Nina Mae McKinneyAug 20th, 2011 | By BHS | Category: Arts & Entertainment
1912?-1967 Nina Mae McKinney burst onto the popular scene, on stage and screen, at a young age with great talent and promise. But limited by Hollywood’s preconceptions about African American lead actresses, she was frustrated after her initial success and spent much of her short professional life performing in Europe.
A Chorus Line
McKinney was born Nannie Mayme McKinney in Lancaster, South Carolina, probably in 1912. Her father, Hal, and mother, Georgia, worked on a rural estate owned by Colonel LeRoy Springs, a local businessman, as had several generations of their family. Her father and mother moved to New York City when she was still very young, leaving McKinney in the care of her great-aunt and paternal grandmother. Demonstrating a flair for performance at an early age, McKinney performed stunts on her bicycle for appreciative crowds when she rode into town to pick up the mail, and appeared in student plays at Lancaster Industrial School, where she was known to memorize the entire cast’s lines.
During this period, the first wave of black actors began appearing in films produced by African American-owned production companies and exhibited in all-black theaters, of which there were several in South Carolina. It is possible that McKinney encountered this development while growing up. In any event, at age 12, she joined her parents in New York, and while attending public school in lower Manhattan, was exposed to the city’s rich vaudeville, theater, and film offerings. She graduated from high school at age 16, and adopting Nina Mae McKinney as her stage name, embarked on a show business career.
Her timing coincided with several other significant trends. In the late 1920s, synchronized sound and “talkie” films began to replace silent movies. As black films also shifted from silent to sound, they also moved from serious dramas, often focusing on racial themes, to incorporate the genres of mainstream white filmmakers, including musicals. As a result, producers were more likely to hire black singers, dancers, and entertainers in addition to traditional dramatic actors.
McKinney was fortunate to land a spot in the chorus line of a Lew Leslie stage show, Blackbirds of 1928, at the same time that the esteemed film producer and director, King Vidor, was casting for what would become the first all-African American film musical, Hallelujah. Vidor was considering Ethel Waters and Honey Brown for the lead, both well-established actresses. But after seeing McKinney on stage, he cast the 17-year-old girl with no professional acting experience in the role of Chick, a seductive cabaret dancer.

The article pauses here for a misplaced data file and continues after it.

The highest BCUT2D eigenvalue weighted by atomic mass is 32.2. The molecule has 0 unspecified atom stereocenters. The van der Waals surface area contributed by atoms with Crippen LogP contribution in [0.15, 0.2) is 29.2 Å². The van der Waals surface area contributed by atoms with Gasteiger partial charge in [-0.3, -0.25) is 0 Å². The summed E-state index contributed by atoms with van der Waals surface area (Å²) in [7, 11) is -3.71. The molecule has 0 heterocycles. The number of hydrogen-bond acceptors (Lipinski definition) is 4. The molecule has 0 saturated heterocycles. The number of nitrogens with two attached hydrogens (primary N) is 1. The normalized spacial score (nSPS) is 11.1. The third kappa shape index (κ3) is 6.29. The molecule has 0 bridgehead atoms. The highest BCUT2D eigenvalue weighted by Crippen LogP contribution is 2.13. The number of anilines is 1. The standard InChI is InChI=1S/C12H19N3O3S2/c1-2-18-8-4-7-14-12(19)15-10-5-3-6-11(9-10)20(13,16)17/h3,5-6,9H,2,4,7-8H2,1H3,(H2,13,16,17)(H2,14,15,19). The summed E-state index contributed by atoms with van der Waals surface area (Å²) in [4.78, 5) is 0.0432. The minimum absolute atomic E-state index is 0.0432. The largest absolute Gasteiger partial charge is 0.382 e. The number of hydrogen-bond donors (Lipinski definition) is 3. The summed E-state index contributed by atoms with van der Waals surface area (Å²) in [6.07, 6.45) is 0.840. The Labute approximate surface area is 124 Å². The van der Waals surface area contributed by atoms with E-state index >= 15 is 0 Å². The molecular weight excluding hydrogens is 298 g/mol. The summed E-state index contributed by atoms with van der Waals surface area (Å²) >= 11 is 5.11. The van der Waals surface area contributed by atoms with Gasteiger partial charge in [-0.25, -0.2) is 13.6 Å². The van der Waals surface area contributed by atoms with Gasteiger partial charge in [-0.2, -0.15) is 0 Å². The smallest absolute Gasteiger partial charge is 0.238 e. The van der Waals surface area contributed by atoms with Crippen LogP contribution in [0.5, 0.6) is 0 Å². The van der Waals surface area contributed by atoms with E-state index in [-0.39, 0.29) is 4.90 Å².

A Star is Born
Hallelujah, a melodrama billed as “a story of murder and redemption in the deep south,” was not a commercial success when released in 1929. But it did establish McKinney as the first of a series of glamorous, light-skinned African American actresses to engage a white, as well as black audience, and set the tone for much of the black musical genre that followed. McKinney broke new ground by portraying a sensual and fully realized young black woman, as opposed to the maids and nannies featured in most films of the time. Her signature dance, known as the “Swanee Shuffle,” was a clear influence on the style of many black actresses who followed, including Dorothy Dandridge and Lena Horne.
Metro Goldwyn Mayer Studios was sufficiently impressed with McKinney’s talent and beauty to sign her to a five-year contract. However, in keeping with the mainstream studios’ preconceptions and audience expectations of that era, she was offered only supporting roles as a slave or domestic. Unwilling to demean herself, she left Hollywood for Europe in 1930. Touring with pianist Garland Wilson, she performed at many of the top clubs in leading cities, including Paris and London. While in England, she co-starred with Paul Robeson in the film Congo Road. Then returning to the United States for a brief period, she had minor roles in Pie Pie Blackbirds and The Devil’s Daughter, and a larger one in 1931’s Safe in Hell, but soon retreated to Europe dissatisfied with the quality of opportunities at home.
McKinney became a top cabaret performer in Europe, billed as “The Black Garbo,” and continued to expand the range of possibilities for black artists. She was among the first African Americans to perform at the London Palladium, was part of a Royal Command Performance for King George V, and was the first Black to appear on British television for the BBC in 1935 and 1937. In 1939, she returned to the United States to join bandleader Pancho Diggs and his orchestra on tour. Her marriage to trumpeter Jimmy Monroe in 1940 lasted only one year, and her fortunes in the white-dominated film industry had not improved since her last try. However, black production companies were making many low-budget films that created numerous opportunities, and McKinney appeared in several of these movies.
Her final significant film role was in Pinky, for director Elia Kazan, but this was tinged with sad irony: in this story of a light-skinned southern black woman passing for white in the north, McKinney was cast in the supporting role, with the lead going to a white actress. Fading from public view and the historical record, little is known of the final chapters of her life, which may have included a sojourn in Greece. She died in New York at age 54 in 1967, overlooked by the show business and mainstream media, but memorialized in Lancaster where her portrait appears on a wall with those of other famous native sons and daughters. McKinney was inducted into the Black Filmmakers Hall of Fame in 1978 with a filmography totaling 22 roles, and was honored with a U.S. Postal Service stamp in 2008 highlighting “vintage black cinema.” Her path breaking influence on future generations of black actresses cannot be overestimated.